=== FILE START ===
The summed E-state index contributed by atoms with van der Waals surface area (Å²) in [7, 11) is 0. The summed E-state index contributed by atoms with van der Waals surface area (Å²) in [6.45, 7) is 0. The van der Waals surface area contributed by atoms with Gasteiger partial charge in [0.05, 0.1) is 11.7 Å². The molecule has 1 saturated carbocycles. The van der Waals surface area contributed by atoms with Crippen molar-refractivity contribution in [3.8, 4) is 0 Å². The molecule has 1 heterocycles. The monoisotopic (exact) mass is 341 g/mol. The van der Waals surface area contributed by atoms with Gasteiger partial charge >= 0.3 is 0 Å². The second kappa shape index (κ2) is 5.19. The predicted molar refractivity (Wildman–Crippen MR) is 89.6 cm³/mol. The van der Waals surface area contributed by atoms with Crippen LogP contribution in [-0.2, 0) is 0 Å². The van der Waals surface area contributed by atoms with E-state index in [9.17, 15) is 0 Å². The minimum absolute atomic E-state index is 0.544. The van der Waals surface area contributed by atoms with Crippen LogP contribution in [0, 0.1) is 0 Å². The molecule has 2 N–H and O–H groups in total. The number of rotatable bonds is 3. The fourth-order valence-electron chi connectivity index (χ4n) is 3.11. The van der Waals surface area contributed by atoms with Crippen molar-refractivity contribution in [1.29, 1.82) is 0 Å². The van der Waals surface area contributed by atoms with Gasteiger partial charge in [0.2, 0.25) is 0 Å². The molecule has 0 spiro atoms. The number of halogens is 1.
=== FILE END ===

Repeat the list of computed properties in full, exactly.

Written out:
The summed E-state index contributed by atoms with van der Waals surface area (Å²) in [7, 11) is 0. The summed E-state index contributed by atoms with van der Waals surface area (Å²) in [6.45, 7) is 0. The van der Waals surface area contributed by atoms with Gasteiger partial charge in [0.05, 0.1) is 11.7 Å². The molecule has 1 saturated carbocycles. The van der Waals surface area contributed by atoms with Crippen molar-refractivity contribution in [3.8, 4) is 0 Å². The molecule has 1 heterocycles. The monoisotopic (exact) mass is 341 g/mol. The van der Waals surface area contributed by atoms with Gasteiger partial charge >= 0.3 is 0 Å². The second kappa shape index (κ2) is 5.19. The predicted molar refractivity (Wildman–Crippen MR) is 89.6 cm³/mol. The van der Waals surface area contributed by atoms with Crippen LogP contribution in [-0.2, 0) is 0 Å². The van der Waals surface area contributed by atoms with E-state index in [9.17, 15) is 0 Å². The minimum absolute atomic E-state index is 0.544. The van der Waals surface area contributed by atoms with Crippen LogP contribution in [0, 0.1) is 0 Å². The molecule has 2 N–H and O–H groups in total. The number of rotatable bonds is 3. The fourth-order valence-electron chi connectivity index (χ4n) is 3.11. The van der Waals surface area contributed by atoms with Crippen molar-refractivity contribution in [1.29, 1.82) is 0 Å². The van der Waals surface area contributed by atoms with Gasteiger partial charge in [0.2, 0.25) is 0 Å². The molecule has 0 spiro atoms. The number of halogens is 1.